DVD+R (or DVD-R) vs BD-R LTH for archival

vbimport

#1

I was under the impression that DVD+R (or DVD-R) media were more suitable for archival than BD-R LTH media. Both from the same manufacturer (Verbatim) if it matters. Is this correct?


#2

In theory, sure.

In practice, people have had issues with LTH BD-R (from any manufacturer) being written as well as an HTL BD-R or a DVD±R. That, combined with the data density, means it’s easier for an LTH BD-R to go bad & cause issues compared to DVD±R.

Plus, we have had DVD media long enough to know that you’ll get at least 10 years out of it without issue. (You could even round up to 15 years, and good media will still work just as well as day 1 when properly stored). We haven’t had BD media that long, so the track record is less proven.

But the overall disappointment that comes with use of LTH media means it just isn’t worth it when other options are available. And yes, this includes Verbatim media. If you recall, Verbatim’s DVD media is a popular choice for backups/archival. That hasn’t changed. But they couldn’t parlay that quality into good LTH media (especially when drives seemed to have trouble burning it correctly). So, while the last BD drives have been OK at burning it…it might not be worth it, unless you can commit to checking them even more often than you would DVD media or HTL BD media.


#3

Well, help me a bit here, considering the prices of Verbatim LTH media compared to good HTL media (like CMC made Vermatims or even “original” VERBATIMe Verbatim BD-Rs) aren’t that much different anymore, so what’s the point of buying LTH media nowadays?

And one point regarding Verbatim (single layer) DVD±R discs: I’m the one who had quite awful results (see posts #556-#562) with MCC 004 discs, so you (still) can have bad Verbatim discs, regardless if they’re DVD±R or BD-R.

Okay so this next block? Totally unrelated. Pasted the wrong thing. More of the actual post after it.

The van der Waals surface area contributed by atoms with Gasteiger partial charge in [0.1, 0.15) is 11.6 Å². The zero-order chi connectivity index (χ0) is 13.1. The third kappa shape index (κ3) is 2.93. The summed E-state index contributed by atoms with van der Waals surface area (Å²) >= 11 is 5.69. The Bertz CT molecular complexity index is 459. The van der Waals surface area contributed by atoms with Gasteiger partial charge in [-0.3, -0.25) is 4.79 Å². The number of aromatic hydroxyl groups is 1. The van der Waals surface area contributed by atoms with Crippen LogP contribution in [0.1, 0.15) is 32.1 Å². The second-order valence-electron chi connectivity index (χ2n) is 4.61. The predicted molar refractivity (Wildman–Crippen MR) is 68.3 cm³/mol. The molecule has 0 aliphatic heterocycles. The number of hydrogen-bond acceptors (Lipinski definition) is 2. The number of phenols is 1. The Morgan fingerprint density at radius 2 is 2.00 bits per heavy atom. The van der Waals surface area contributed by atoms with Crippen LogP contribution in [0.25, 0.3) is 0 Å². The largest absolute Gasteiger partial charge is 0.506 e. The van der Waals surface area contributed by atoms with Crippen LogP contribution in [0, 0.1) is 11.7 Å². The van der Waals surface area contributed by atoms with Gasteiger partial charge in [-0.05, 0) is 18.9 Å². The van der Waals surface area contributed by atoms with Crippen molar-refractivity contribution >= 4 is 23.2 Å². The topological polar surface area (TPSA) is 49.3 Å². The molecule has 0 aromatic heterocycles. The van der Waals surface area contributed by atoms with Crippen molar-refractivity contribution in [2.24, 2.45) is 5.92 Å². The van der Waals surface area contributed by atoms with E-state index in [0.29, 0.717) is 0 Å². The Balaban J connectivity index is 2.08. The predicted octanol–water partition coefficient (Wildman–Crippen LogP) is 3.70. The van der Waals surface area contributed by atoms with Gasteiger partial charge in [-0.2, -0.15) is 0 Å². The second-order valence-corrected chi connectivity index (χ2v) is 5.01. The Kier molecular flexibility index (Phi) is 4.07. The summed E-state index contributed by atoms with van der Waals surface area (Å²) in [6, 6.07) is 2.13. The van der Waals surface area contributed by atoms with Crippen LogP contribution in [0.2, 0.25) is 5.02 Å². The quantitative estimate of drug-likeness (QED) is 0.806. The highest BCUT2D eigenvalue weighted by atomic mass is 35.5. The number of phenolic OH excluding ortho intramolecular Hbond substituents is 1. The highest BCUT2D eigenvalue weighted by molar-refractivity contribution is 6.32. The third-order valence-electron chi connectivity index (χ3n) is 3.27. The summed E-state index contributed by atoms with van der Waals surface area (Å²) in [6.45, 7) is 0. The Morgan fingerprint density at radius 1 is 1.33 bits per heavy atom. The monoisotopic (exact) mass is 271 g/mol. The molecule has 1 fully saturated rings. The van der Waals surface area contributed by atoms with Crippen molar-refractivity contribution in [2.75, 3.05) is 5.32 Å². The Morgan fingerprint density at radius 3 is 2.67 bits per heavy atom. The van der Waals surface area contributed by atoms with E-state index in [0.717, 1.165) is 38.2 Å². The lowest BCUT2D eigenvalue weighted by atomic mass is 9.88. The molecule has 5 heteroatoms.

#4

Quality scan of one of the first DVD+R discs I burned back in 2005. Stored in a jewel case for the last 10+ years and saw little use. What do you think?





#5

It’s fine. Looks like you just burned it.

Why do you ask?


#6

I have many DVD+R and DVD-R discs recorded and stored. Most of them I never used them after burning. I used Verbatim, TY and Sony media. Should I start checking them one by one?


#7

You probably should. We recommend you check your media regularly, and if it has been 6 to 10 years, it’s probably time to check them.


#8

Ideally you want to keep some kind of record (database/spreadsheet etc) of burnt discs - when they were burned, what MID, what batch and so forth.

Then you can check a sample of each MID or each batch periodically instead of checking everything. If a MID is going ‘bad’ you will know pretty soon.


#9

[QUOTE=elgario;2775226]Ideally you want to keep some kind of record (database/spreadsheet etc) of burnt discs - when they were burned, what MID, what batch and so forth.

Then you can check a sample of each MID or each batch periodically instead of checking everything. If a MID is going ‘bad’ you will know pretty soon.[/QUOTE]

That’s a sound plan. :iagree:

My recommendation to check all discs (since they’ve never been checked) is a bit extreme with large amounts of discs. This sounds much more manageable.


#10

I have started checking samples of the first discs I burned but so far I did not find any problems.